Set your iron to preheat.

Tear off a sheet of Freezer paper slightly larger than letter-size paper. Cut the freezer paper down to 8.5″ x 11″.

Lay the freezer paper shiny side down on the drop cloth.

Press firmly on the paper and move the iron around constantly for about 15 seconds. Let the freezer paper cool for a minute and test to make sure it is lightly adhered to the drop cloth. If not, iron a little longer.

Now trim the edges of the drop cloth until it is the same size as the freezer paper.

Take your freezer paper/drop cloth sandwich to the printer. If you have an individual sheet feed location on the printer, it would be best to use it. But, it can be done without. Print the document you created earlier.

Oooo, sooo pretty!!! I actually ran my “sandwich” through twice to get it darker, but it was still too faint for my liking.

If you have the same issue, you can go over the letters with a ball point pen.

Peel off the freezer paper.

Now, cut your cork board. (If you are using the these cork boards in a window, be sure to pre-measure the individual window panes first.)

I have to tell you that Irwin sent me another tool to try. The mat knife. Their claims sounded outrageous, claiming it can cut better than other mat knives. “Whatever” is what I thought. But, as usual, they proved me wrong. I used the Irwin knife to cut BOTH cork board and foam core!

Have you ever cut foam core with a mat knife cleanly? Not me, until now.

I swear to you that Irwin has not paid me to say any of this. I just like their tools. I am waiting for an Irwin tool that I don’t like and then I’ll let you know what it is. But, I wouldn’t hold your breath.

Line up the drop cloth where you want it with the cork board underneath. Fold one edge of the fabric over onto the back.

Secure it with the duct tape.

Pull the opposite side of the fabric and wrap it around the back. Continue until all the sides are taped to the back of the cork board.

And there you have it! A unique personalized cork board.

Want to see how to use the drop cloth bulletin boards in this Artist’s Inspiration Board?

Go Bold or Go Home! Show Your True Colors.

I am drawn to homes that have unique front door colors. I crave something beyond the normal white, black or burgundy. Give me a unique color that tells me something about its occupants! I love being able to say, we’re the only house on the street with the purple doors.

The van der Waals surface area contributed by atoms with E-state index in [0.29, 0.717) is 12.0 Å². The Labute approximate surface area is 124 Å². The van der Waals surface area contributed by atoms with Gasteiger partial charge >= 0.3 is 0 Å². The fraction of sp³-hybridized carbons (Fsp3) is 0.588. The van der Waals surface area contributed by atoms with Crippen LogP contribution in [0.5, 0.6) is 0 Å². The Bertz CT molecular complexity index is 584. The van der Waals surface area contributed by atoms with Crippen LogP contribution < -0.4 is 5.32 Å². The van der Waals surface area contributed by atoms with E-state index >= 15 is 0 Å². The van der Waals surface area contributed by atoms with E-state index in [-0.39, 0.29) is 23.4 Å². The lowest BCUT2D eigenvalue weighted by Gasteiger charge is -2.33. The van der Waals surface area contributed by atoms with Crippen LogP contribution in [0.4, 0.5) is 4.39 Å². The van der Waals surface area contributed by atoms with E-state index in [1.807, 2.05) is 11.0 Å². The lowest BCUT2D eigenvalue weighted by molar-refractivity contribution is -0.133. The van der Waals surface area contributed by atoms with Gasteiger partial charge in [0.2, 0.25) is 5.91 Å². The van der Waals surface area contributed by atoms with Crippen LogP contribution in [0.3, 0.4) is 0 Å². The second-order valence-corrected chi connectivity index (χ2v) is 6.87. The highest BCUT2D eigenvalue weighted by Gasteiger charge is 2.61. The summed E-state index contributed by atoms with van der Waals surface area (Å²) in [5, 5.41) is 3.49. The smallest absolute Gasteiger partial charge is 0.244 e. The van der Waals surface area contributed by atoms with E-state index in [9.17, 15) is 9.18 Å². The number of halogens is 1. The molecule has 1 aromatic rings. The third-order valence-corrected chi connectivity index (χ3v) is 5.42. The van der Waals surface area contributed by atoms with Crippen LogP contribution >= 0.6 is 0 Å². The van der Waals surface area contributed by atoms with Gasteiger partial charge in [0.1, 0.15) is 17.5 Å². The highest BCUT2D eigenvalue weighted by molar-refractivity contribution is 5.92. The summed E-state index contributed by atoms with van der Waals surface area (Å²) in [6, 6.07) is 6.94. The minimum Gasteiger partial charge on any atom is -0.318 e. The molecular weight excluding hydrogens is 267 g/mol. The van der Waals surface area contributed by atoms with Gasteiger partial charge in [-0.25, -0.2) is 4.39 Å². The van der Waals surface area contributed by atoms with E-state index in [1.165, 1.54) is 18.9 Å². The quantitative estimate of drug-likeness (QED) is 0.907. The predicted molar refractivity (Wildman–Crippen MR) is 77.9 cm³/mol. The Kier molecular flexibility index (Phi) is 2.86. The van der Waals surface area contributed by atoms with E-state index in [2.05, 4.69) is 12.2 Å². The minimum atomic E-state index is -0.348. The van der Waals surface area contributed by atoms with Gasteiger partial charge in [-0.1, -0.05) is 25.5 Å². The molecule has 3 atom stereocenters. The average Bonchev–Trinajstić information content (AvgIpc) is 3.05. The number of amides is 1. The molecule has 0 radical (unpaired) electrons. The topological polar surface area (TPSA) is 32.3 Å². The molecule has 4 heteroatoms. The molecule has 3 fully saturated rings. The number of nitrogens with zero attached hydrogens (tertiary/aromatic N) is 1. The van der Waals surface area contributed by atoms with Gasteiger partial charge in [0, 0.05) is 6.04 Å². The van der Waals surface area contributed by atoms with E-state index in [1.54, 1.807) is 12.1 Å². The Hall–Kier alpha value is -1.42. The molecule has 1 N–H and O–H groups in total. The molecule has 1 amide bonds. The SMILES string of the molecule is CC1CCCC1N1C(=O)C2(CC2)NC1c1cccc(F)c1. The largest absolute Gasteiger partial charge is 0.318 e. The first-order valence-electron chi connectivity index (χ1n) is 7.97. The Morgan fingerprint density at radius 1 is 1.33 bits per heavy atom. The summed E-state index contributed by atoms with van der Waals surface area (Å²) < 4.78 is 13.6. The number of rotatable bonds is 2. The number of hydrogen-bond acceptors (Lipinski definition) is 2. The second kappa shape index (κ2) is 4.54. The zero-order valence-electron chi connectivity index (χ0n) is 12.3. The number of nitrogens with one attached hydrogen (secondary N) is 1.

Our front door. Purple Honor 8906N by Duron

Cameron Park is one of my favorite neighborhoods in Raleigh. It is tucked between Oberlin & Hillsborough Street (two very busy roads). The houses are old and the trees are ancient. But, there seems to be an ongoing competition for the boldest and brightest front doors. I spent an hour just walking around the neighborhood snapping pictures of these louder than words portals.

I used a Sherwin Williams color deck to choose an approximate match for each door. If you are considering painting your door with any of these colors, be sure to paint a large sample on poster board and hold it up to your door first. Keep in mind, some of the colors may need two coats before you see the true color.

Chartreuse SW0073

Blue Peacock SW0064

Halfway between Danube SW6803 and Dignity SW6804

Slick Blue SW6949

Open Seas SW6500

Crabby Apple SW7592

Atmospheric SW6505

Aqua Tint SW6939

Indulgent SW6969

Bee SW6683

Swimming SW6764

Fabulous Grape SW6293

Cloudless SW6786

Lobelia SW6809

Honorable Blue SW6811

Copper Pot SW7709

Sapphire SW6963

Wild Currant SW7583

Ebbtide SW6493

Lantern Yellow SW6687

Nautilus SW6780

Lei Flower SW6613

And just in case you have a lust for the international palette, these are a few doors I spotted in the UK:

Frank Blue SW6987 – Obviously this door has a weathered look though.

Fine Wine SW6307

Blue Chip SW6959

Nifty Turquoise SW6941

Blue Blood SW6965

Heart Throb SW6866

Talk about WOW factor! I found this green door online HERE.

Outrageous Green SW6922

And if that isn’t enough to catch your attention, look what Allison Cosmos did to this door:

The Front Door eclectic entry

This is my all time favorite front door photo from The Impatient Gardener. Could you tell that I’m drawn to blues?

Blue Chip SW6959


Back at the Pretty Handy Girl abode, I am very particular about the colors in each of our rooms. I am a color nerd. Color evokes very strong emotions for me. When we paint the interior rooms of our home, I knew the exact color I wanted. But, it actually has more to do with the feeling the room should portray.

Our living room speaks of warmth and a comforting embrace (Wasabi Powder UL200-16 by Behr).

Our master bedroom must create serenity and peace (Tradewind SW6218).

Our kitchen greets me with a warm sunny disposition every morning (Shoreline 3006-6B by Valspar).

And the home office requires a neutral color so I can focus on color palettes for my graphic design clients and not my wall color. (Hot Spring Stones AC-31 by Benjamin Moore)

I hope you have been inspired! Now Go Bold or Go Home!

Sharing this post with Centsational Girl’s “Favorite Things in My Town